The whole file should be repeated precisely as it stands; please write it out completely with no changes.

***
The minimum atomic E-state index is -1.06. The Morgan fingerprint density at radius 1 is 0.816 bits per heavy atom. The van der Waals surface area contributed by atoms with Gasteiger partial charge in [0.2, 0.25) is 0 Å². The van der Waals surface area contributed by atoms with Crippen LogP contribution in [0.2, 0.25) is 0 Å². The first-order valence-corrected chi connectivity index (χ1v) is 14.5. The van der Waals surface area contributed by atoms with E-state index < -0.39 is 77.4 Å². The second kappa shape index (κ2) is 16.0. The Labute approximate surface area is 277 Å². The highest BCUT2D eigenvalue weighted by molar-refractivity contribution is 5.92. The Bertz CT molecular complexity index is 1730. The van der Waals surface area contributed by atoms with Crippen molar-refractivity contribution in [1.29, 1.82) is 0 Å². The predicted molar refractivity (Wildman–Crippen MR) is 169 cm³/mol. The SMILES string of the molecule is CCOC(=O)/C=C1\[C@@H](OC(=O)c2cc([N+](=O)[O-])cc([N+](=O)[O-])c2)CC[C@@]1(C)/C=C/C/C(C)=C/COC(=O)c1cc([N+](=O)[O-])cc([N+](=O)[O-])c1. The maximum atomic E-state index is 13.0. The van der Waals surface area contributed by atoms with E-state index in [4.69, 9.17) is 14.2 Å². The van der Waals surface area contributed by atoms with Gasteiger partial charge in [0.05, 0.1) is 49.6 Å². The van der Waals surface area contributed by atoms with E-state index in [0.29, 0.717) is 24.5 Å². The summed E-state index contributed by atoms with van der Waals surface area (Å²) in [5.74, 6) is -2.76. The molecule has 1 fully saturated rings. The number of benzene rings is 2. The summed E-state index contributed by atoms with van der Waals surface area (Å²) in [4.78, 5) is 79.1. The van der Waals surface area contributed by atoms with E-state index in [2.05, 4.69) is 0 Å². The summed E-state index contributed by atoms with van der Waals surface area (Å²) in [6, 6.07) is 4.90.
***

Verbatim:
The minimum atomic E-state index is -1.06. The Morgan fingerprint density at radius 1 is 0.816 bits per heavy atom. The van der Waals surface area contributed by atoms with Gasteiger partial charge in [0.2, 0.25) is 0 Å². The van der Waals surface area contributed by atoms with Crippen LogP contribution in [0.2, 0.25) is 0 Å². The first-order valence-corrected chi connectivity index (χ1v) is 14.5. The van der Waals surface area contributed by atoms with E-state index < -0.39 is 77.4 Å². The second kappa shape index (κ2) is 16.0. The Labute approximate surface area is 277 Å². The highest BCUT2D eigenvalue weighted by molar-refractivity contribution is 5.92. The Bertz CT molecular complexity index is 1730. The van der Waals surface area contributed by atoms with Crippen molar-refractivity contribution in [1.29, 1.82) is 0 Å². The predicted molar refractivity (Wildman–Crippen MR) is 169 cm³/mol. The SMILES string of the molecule is CCOC(=O)/C=C1\[C@@H](OC(=O)c2cc([N+](=O)[O-])cc([N+](=O)[O-])c2)CC[C@@]1(C)/C=C/C/C(C)=C/COC(=O)c1cc([N+](=O)[O-])cc([N+](=O)[O-])c1. The maximum atomic E-state index is 13.0. The van der Waals surface area contributed by atoms with E-state index in [4.69, 9.17) is 14.2 Å². The van der Waals surface area contributed by atoms with Gasteiger partial charge in [0.05, 0.1) is 49.6 Å². The van der Waals surface area contributed by atoms with E-state index in [0.29, 0.717) is 24.5 Å². The summed E-state index contributed by atoms with van der Waals surface area (Å²) in [5.74, 6) is -2.76. The molecule has 1 fully saturated rings. The number of benzene rings is 2. The summed E-state index contributed by atoms with van der Waals surface area (Å²) in [4.78, 5) is 79.1. The van der Waals surface area contributed by atoms with E-state index in [2.05, 4.69) is 0 Å². The summed E-state index contributed by atoms with van der Waals surface area (Å²) in [6, 6.07) is 4.90.